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Japan to Hit Record Defense Spending: $53 Billion Sought for More Missiles, Ships

Japan’s defence ministry on Thursday announced it will seek a record $53 billion budget for the next fiscal year on the back of regional tensions driven by an increasingly assertive China and unpredictable North Korea.

The spending jump represents a 13 percent increase year-on-year, adding antimissile systems, more warships and boosting maintenance for a military that long skimped on basic functions.

Prime Minister Fumio Kishida last year unveiled a major security overhaul including a pledge to raise defence spending to two percent of GDP by 2027, Reuters reports.

The ministry wants to build two new warships rigged with the U.S.-developed Aegis missile defence system.

The warships, each carrying 240 crew members, would be designed to fire long-range cruise missiles including U.S.-made Tomahawks and a modified version of domestically made Type-12 surface-to-ship missile, planned for deployment in 2032 to serve as something of a floating missile base.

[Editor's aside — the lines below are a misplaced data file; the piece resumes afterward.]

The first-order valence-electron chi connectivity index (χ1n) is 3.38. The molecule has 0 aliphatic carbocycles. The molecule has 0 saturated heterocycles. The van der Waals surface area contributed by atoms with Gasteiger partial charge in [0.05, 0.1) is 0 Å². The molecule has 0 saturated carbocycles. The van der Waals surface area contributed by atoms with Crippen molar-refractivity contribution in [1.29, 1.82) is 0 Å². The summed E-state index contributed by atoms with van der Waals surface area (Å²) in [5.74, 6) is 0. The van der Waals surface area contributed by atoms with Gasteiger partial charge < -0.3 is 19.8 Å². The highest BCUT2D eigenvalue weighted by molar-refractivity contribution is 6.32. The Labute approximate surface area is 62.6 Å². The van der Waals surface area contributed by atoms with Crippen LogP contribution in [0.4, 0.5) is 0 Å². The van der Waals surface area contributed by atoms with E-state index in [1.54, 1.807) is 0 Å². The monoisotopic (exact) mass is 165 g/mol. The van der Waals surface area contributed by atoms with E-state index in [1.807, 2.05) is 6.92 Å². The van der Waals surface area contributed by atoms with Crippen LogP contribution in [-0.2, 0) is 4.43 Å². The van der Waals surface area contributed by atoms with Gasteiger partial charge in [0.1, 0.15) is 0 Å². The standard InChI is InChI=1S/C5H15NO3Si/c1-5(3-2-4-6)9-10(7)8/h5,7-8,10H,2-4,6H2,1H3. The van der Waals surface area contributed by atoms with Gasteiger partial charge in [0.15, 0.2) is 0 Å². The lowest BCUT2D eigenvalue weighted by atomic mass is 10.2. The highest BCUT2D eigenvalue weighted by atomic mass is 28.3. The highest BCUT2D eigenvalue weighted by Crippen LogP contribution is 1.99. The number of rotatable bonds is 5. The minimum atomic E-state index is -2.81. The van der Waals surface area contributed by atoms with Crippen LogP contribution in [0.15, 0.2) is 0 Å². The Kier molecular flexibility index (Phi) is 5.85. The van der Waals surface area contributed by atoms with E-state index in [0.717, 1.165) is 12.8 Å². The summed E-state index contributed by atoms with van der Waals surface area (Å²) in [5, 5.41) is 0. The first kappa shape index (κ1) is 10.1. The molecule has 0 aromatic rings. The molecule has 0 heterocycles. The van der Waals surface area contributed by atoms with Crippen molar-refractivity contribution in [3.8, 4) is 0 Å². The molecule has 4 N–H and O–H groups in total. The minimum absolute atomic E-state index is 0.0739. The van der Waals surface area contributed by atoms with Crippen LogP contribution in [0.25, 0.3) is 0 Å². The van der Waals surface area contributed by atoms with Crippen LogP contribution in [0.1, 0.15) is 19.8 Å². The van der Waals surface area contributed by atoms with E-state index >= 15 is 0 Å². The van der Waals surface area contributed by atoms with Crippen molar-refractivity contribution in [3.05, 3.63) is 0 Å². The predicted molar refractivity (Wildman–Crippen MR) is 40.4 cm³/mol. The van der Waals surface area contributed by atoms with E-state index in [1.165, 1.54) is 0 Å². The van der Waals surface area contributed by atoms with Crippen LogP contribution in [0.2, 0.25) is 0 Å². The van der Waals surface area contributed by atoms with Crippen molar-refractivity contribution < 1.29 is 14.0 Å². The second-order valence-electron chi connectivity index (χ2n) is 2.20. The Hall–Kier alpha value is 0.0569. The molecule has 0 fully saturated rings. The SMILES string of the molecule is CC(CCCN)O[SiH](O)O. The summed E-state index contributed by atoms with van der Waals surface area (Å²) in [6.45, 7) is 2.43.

The warships would have SPY-7 radar that could locate harder-to-detect missile launches including those on a high-arch trajectory.

Japan also plans to spend big for a joint development of interceptors to shoot down hypersonic missiles.

Japan’s government is also preparing to ease its arms transfer policy, which currently bans export of lethal weapons, to allow some of them, as it works to build alliances with like-minded regional partners.

Due to the need for developing and producing defense equipment at home, the ministry seeks to strengthen Japan’s feeble defense industry and is adding 540 new staff for equipment development.

Japan has been alarmed by China’s expanding military ambitions including the possibility of a violent takeover of the independent state of Taiwan.


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